Cultured beef and chicken meat concept for in vitro cell culture meat production. Credit – Getty Images/iStockphoto
China’s Ministry of Agriculture and Rural Affairs has set the lab-grown meat industry abuzz with the release of its official five-year agricultural plan (pdf in Chinese) on Jan. 26. For the first time, China included cultivated meats and other “future foods” like plant-based eggs as part of its blueprint for food security going forward.
Grown from animal stem cells in a bioreactor and nourished on a nutrient broth, cultivated meats are a relatively new technology that promises to upend traditional animal agriculture by replacing slaughterhouses with laboratories. But while alternative meat companies have made immense strides in replicating the taste and texture of conventionally raised pork, beef, and chicken, barriers to large scale development and distribution remain. China’s embrace of the technology could upend that metric by encouraging investment and providing a market.
“China is far and away the largest consumer of eggs and meat in the world, so incorporating plant-based eggs and cultivated meat into the country’s five-year plan is a significant indicator of what’s to come,” says Josh Tetrick, the CEO of California-based food-technology company Eat Just Inc., which is already selling plant-based eggs in China, and cell-cultivated chicken in Singapore.
“This nationwide strategic initiative could accelerate the country’s regulatory timeline for cultivated meat, drive more research and investment into the alternative protein industry and fuel broader consumer acceptance of these products,” Tetrick says. “In short, this is one of—if not the most—important policy actions in the history of alternative proteins.”
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China, the world’s biggest source of greenhouse gas emissions, is under pressure to take stronger actions to address its role in global warming. Animal agriculture could be a good place to start. Livestock raised for food accounts for up to 14.5% of global emissions according to the U.N. Food and Agriculture Organization. China’s livestock was responsible for nearly 29% of the country’s direct and indirect agriculture emissions in 2014, the latest year for which official figures are available.
The U.N.’s International Panel on Climate Change is calling for a reduction in global meat consumption to help reduce climate-warming gasses. Yet global demand for meat is set to nearly double by 2050, according to the World Resources Institute, particularly in nations with a growing middle class, like China. Per capita meat consumption has tripled since the late 1980s in China, and today the country consumes 28% of the world’s meat, including half of all pork.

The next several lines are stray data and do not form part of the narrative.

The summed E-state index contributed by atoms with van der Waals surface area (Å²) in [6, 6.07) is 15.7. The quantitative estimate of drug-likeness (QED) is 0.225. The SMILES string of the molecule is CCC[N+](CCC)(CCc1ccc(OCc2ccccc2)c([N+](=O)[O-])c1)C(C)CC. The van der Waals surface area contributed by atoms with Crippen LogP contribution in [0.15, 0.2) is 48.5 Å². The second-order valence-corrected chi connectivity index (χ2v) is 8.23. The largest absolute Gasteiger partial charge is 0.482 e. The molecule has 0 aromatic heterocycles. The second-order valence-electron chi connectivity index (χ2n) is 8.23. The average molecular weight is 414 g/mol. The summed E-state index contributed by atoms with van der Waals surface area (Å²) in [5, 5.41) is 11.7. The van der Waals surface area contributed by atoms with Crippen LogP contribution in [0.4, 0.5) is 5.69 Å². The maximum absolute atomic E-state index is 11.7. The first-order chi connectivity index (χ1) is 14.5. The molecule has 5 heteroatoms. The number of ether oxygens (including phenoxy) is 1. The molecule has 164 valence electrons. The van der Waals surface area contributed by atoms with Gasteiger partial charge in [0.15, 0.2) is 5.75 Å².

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By promoting cultivated meat alternatives, China could reduce greenhouse gas emissions from raising livestock (or importing meat), while ensuring that it maintains food security—a vital concern, particularly after the 2019 and 2020 African swine fever outbreaks that saw domestic pork production plummet in China. “As the world grapples with the twin challenges of skyrocketing protein demand and diminishing natural resources, a rapid shift towards plant-based and cultivated meat is a critical element of how we increase food security, mitigate environmental degradation, and alleviate global poverty,” says Mirte Gosker, the Asia acting managing director for the alternative meat promotion organization Good Food Institute. “By including game-changing food technologies like cultivated meat, [China’s] national leaders are saying publicly what others around the world have long hoped: that China intends to go all-in on building the future of food.”
That’s not just good for China, it’s also good for the cultivated meat industry. China has yet to grant regulatory approval for the sale of cultivated meat (so far, Singapore is the only country in the world that has), but that could soon change as pressure mounts to achieve the five-year plan. Market approval would see increased private investment in local cultivated meat start-ups, like Joes Future Food, which has already raised nearly $11 million to start lab-grown pork production. Meanwhile, the sheer size of China’s potential market could spark additional investment in global brands that are already scaling up.
“When China moves, especially on an area as critical to the global economy as food production, the world takes notice and often moves to either compete or partner,” says Tetrick. For the companies developing meat alternatives, both are a good thing.
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